The Ericksons

Tag Archives: time management

Things I've learned from my digital detox

This is the last post in my series of posts on digital minimalism. I will share the key things I’ve learned from my digital detox. One of the things I’ve learned from my digital detox is that…Multitasking doesn’t workWhen you multitask, you are actually rapidly interrupting one task with another. Your brain then has to recall what you are trying to do and how to do it. In the example of watching an adventure film, baking cookies and working on your novel, you aren’t actually doing these things at the same time (no matter how coordinated you are). Your brain has to stop one activity and then reset itself to begin the next one.Everyone has had the experience of talking to a friend while doing something. Then you stop and say, “What was I doing” your conversation interfered with your task. Now your brain needs to reset itself to the task at hand. Many a turn has been missed by my husband while he was talking to me in the car. Often, we think that we’re saving time, or being more efficient. The truth is that even if we do save time, it’s at the cost of quality. Multitasking is one Read more…

Day by day Journal of my Digital Detox

Last month I took a break from a lot of the technology that I use every day as a writer and as someone who loves technology as much as the next guy or gal. During that time I kept a journal of how things were going. I thought you might find some of my observations interesting. I’ve kept this very brief and as you read it you’ll get an idea of what a 30-day digital detox can feel like. Again, this is a very personal experience, you someone else’s might be completely different.Day 1I’ve enjoyed my first technology free day. I haven’t missed anything other than my favorite computer game, which, for some reason, I have wanted to play several times today. I’ve noticed I’m more talkative with my family. I did have to send one text canceling an appointment tomorrow.Day 2I finished the book, A River in the Darkness: One Man’s Escape from North Korea. It only took me 3 days of reading it aloud to my husband during “downtime.” Reading aloud has taken the place of Netflix before bed. He has remarked that he is really enjoying me reading to him. He always has, but he’s surprised that Read more…

Prepare for your digital detox

We’ve been looking digital minimalism and how taking some time away from your gadgets can improve your life. Ironically, using technology such as email auto-responders, blog post schedulers, email sorters, voicemails, and bill-pay, can actually help you prepare for your digital detox and make it more successful. Let’s take a look at a few simple ways to make your time away from technology easier.If you are taking a retreatGive an emergency contact a way to reach you for emergencies. It’s a good idea to specify what those emergencies are since different people consider different things urgent. You might not think that deciding what shade your best friend should color her hair qualifies as an emergency, but she may think it is. It’s important that someone knows how to get ahold of you if a member of your family becomes ill or gets locked out of the house.If you aren’t going on retreat, this shouldn’t be a problem, since you can be found where you usually live and work, and will likely have access to your phone.Put your toe over the starting linePrepare for your digital detox by easing into, it a week early. This way you can work out the kinks.Turn off Read more…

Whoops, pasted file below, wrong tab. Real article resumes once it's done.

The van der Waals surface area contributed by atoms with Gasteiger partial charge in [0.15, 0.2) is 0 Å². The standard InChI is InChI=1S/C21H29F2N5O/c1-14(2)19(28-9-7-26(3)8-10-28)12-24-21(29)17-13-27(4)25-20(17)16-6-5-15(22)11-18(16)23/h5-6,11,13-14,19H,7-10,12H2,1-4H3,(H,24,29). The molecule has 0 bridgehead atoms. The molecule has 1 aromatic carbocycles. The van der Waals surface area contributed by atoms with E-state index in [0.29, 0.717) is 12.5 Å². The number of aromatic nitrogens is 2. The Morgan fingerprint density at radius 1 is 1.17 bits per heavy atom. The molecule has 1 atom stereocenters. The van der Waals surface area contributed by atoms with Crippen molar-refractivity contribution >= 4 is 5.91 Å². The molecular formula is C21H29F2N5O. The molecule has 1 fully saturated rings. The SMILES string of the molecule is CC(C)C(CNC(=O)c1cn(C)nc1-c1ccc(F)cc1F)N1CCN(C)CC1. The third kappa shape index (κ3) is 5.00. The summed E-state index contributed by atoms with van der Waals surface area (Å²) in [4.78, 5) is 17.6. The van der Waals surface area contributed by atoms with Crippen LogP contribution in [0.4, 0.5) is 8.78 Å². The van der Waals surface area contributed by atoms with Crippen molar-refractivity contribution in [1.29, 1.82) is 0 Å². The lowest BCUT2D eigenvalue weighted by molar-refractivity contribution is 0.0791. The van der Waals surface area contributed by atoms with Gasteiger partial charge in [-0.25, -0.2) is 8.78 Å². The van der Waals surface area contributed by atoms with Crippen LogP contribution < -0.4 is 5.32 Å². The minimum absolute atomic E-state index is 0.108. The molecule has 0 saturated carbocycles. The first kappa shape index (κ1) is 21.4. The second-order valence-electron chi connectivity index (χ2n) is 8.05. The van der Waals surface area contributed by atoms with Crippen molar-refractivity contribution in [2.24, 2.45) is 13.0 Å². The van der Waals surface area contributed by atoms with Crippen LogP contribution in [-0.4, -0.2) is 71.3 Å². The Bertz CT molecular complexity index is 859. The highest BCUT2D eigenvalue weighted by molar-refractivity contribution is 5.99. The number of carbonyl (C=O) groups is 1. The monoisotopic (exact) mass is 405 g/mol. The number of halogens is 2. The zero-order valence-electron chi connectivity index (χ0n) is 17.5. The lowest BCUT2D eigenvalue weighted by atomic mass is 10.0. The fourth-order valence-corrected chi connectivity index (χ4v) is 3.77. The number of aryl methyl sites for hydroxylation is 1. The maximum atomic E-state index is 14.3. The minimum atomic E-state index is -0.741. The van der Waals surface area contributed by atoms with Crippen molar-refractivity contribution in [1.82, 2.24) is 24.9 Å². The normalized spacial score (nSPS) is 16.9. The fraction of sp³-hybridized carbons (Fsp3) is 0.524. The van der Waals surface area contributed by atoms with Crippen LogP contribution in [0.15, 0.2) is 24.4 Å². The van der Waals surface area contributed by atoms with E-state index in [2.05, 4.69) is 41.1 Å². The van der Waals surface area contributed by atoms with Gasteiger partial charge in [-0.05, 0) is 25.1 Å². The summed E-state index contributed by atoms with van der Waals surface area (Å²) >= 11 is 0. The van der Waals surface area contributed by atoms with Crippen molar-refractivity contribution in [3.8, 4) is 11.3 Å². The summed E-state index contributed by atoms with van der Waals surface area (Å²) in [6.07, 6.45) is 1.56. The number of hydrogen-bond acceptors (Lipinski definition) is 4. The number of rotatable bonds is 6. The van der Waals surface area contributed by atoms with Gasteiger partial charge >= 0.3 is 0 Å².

Guidelines for your digital detox

This post is the second in a series I am writing about digital minimalism. You can check out my post on why doing a digital detox is something you should consider, HERE. To get started, you will need to set some guidelines for your digital detox, digital declutter, technology fast, or any other term you want to use to describe it. These are the parameters you will use to reign in your use of gadgets and digital technology. There are some questions you need to answer to determine your own guidelines for your digital detox. I’ve included my own answers, but they are only one example of how to approach this.What do I hope to achieve/What is my goal?This is a very personal question. There is no right answer to it. It’s essential that you think about this at a deep level, though, in order to be able to hang in there when it gets tough. Your reason for reducing your technology use has to be bigger and more meaningful than the benefit you get from the technology use.My answer: Initially I volunteered to be part of an experiment in digital minimalism. But I also wanted to increase my creativity, Read more…

Doing a Digital Detox

During the month of January, I participated in an experiment for a fellow author who is looking at digital minimalism. I had done a lot of research on the subject, myself. As someone who spends countless hours on my laptop, I have often wondered how productive that time has been. Is there a better way to do what I do? And, most importantly, is all of that connectedness actually doing me more harm than good? After doing my research, I came to the conclusion that doing a digital detox might be the perfect way to start out the year.The thought of doing a digital detox for an entire month wasn’t easy to swallow, considering I’m a writer and blogger. I will be writing a series of posts explaining why I chose to go on a technology fast, how I did it, and my thoughts on the benefits and drawbacks of embarking on such an extreme digital diet of sorts. I will also be offering you some ideas of how you can explore your digital life in a healthy way. Let’s begin by taking a look at why doing a digital detox is worth considering.Too much of a good thingIn the Read more…

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